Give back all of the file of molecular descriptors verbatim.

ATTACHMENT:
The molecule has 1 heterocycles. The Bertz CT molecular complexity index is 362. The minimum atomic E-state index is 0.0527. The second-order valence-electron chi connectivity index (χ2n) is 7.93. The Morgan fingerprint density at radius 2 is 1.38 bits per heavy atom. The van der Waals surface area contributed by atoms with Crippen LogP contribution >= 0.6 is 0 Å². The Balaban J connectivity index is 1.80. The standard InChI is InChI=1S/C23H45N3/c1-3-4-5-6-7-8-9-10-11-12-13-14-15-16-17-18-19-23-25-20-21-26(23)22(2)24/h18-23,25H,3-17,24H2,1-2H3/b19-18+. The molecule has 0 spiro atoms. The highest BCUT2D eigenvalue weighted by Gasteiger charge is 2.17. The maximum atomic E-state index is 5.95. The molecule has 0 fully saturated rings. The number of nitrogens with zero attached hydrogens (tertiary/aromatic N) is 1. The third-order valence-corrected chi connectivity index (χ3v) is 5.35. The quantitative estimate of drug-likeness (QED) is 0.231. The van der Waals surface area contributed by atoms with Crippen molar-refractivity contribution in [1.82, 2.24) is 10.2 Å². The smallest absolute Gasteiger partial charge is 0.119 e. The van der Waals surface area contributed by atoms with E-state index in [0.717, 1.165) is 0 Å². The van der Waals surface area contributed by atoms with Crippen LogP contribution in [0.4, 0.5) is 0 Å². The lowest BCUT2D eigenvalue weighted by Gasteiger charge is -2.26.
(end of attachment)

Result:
The molecule has 1 heterocycles. The Bertz CT molecular complexity index is 362. The minimum atomic E-state index is 0.0527. The second-order valence-electron chi connectivity index (χ2n) is 7.93. The Morgan fingerprint density at radius 2 is 1.38 bits per heavy atom. The van der Waals surface area contributed by atoms with Crippen LogP contribution >= 0.6 is 0 Å². The Balaban J connectivity index is 1.80. The standard InChI is InChI=1S/C23H45N3/c1-3-4-5-6-7-8-9-10-11-12-13-14-15-16-17-18-19-23-25-20-21-26(23)22(2)24/h18-23,25H,3-17,24H2,1-2H3/b19-18+. The molecule has 0 spiro atoms. The highest BCUT2D eigenvalue weighted by Gasteiger charge is 2.17. The maximum atomic E-state index is 5.95. The molecule has 0 fully saturated rings. The number of nitrogens with zero attached hydrogens (tertiary/aromatic N) is 1. The third-order valence-corrected chi connectivity index (χ3v) is 5.35. The quantitative estimate of drug-likeness (QED) is 0.231. The van der Waals surface area contributed by atoms with Crippen molar-refractivity contribution in [1.82, 2.24) is 10.2 Å². The smallest absolute Gasteiger partial charge is 0.119 e. The van der Waals surface area contributed by atoms with E-state index in [0.717, 1.165) is 0 Å². The van der Waals surface area contributed by atoms with Crippen LogP contribution in [0.4, 0.5) is 0 Å². The lowest BCUT2D eigenvalue weighted by Gasteiger charge is -2.26.